|Faulkner County, Arkansas|
Faulkner County Courthouse
Location in the U.S. state of Arkansas
Arkansas's location in the U.S.
|Founded||April 12, 1873|
|Named for||Sanford Faulkner|
|o Total||664 sq mi (1,720 km2)|
|o Land||648 sq mi (1,678 km2)|
|o Water||16 sq mi (41 km2), 2.4%|
|o Density||175/sq mi (68/km²)|
Faulkner County is a county located in the Central Arkansas region of the U.S. state of Arkansas. As of the 2010 census, the population was 113,237, making it the fifth most populous of Arkansas's seventy-five counties. The county seat and largest city is Conway. Faulkner County was created on April 12, 1873, one of nine counties formed during Reconstruction, and is named for Arkansas Militia Colonel Sandy Faulkner, a popular figure in the state at the time.
Located at the intersection of the Ozarks and Arkansas River Valley, the county was sparsely populated for much of its early years. Largely a county of rural settlements, growth came slowly following the Civil War and Reconstruction. A college, known today as University of Central Arkansas was established in 1907, but population continued to grow slowly. The growth of Little Rock and the construction of Interstate 40 have made Conway and other parts of Faulkner County into bedroom communities for the state capitol. Today Faulkner County is included in the Central Arkansas metro area, with Conway as a principal city.
Faulkner County was formed from parts of Conway and Pulaski counties on April 12, 1873, and is named after Colonel Sanford C. 'Sandy' Faulkner who was the composer of the popular fiddle tune "The Arkansas Traveler".
As of the 2000 United States Census, there were 86,014 people, 31,882 households, and 22,444 families residing in the county. The population density was 133 people per square mile (51/km²). There were 34,546 housing units at an average density of 53 per square mile (21/km²). The racial makeup of the county was 88.33% White, 8.48% Black or African American, 0.52% Native American, 0.72% Asian, 0.03% Pacific Islander, 0.68% from other races, and 1.23% from two or more races. 1.75% of the population were Hispanic or Latino of any race.
There were 31,882 households out of which 35.70% had children under the age of 18 living with them, 56.70% were married couples living together, 10.20% had a female householder with no husband present, and 29.60% were non-families. 22.50% of all households were made up of individuals and 6.90% had someone living alone who was 65 years of age or older. The average household size was 2.57 and the average family size was 3.04.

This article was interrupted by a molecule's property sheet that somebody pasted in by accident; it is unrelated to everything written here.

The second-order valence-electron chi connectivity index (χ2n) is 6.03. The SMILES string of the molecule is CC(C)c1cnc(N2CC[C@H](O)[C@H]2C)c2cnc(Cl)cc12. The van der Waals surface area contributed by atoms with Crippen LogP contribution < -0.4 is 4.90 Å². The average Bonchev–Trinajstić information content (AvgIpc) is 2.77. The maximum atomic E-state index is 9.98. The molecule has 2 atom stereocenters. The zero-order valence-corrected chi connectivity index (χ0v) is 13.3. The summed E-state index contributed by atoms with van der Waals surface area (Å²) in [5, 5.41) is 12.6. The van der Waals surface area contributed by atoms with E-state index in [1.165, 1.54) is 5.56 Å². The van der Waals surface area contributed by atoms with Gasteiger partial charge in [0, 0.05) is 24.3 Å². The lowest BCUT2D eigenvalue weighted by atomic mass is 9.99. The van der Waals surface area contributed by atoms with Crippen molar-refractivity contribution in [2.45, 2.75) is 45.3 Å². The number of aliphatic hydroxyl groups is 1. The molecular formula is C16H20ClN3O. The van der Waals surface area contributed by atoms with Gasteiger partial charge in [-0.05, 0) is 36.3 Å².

In the county, the population was spread out with 25.60% under the age of 18, 15.30% from 18 to 24, 30.10% from 25 to 44, 19.50% from 45 to 64, and 9.50% who were 65 years of age or older. The median age was 31 years. For every 100 females there were 95.50 males. For every 100 females age 18 and over, there were 92.30 males.
The median income for a household in the county was $38,204, and the median income for a family was $45,946. Males had a median income of $32,288 versus $24,428 for females. The per capita income for the county was $17,988. About 7.90% of families and 12.50% of the population were below the poverty line, including 12.90% of those under age 18 and 12.00% of those age 65 or over.
Publicly funded education for elementary and secondary school students is provided by:
Privately funded education for elementary and secondary school students is provided by:
Townships in Arkansas are the divisions of a county. Each township includes unincorporated areas; some may have incorporated cities or towns within part of their boundaries. Arkansas townships have limited purposes in modern times. However, the United States Census does list Arkansas population based on townships (sometimes referred to as "county subdivisions" or "minor civil divisions"). Townships are also of value for historical purposes in terms of genealogical research. Each town or city is within one or more townships in an Arkansas county based on census maps and publications. The townships of Faulkner County are listed below; listed in parentheses are the cities, towns, and/or census-designated places that are fully or partially inside the township.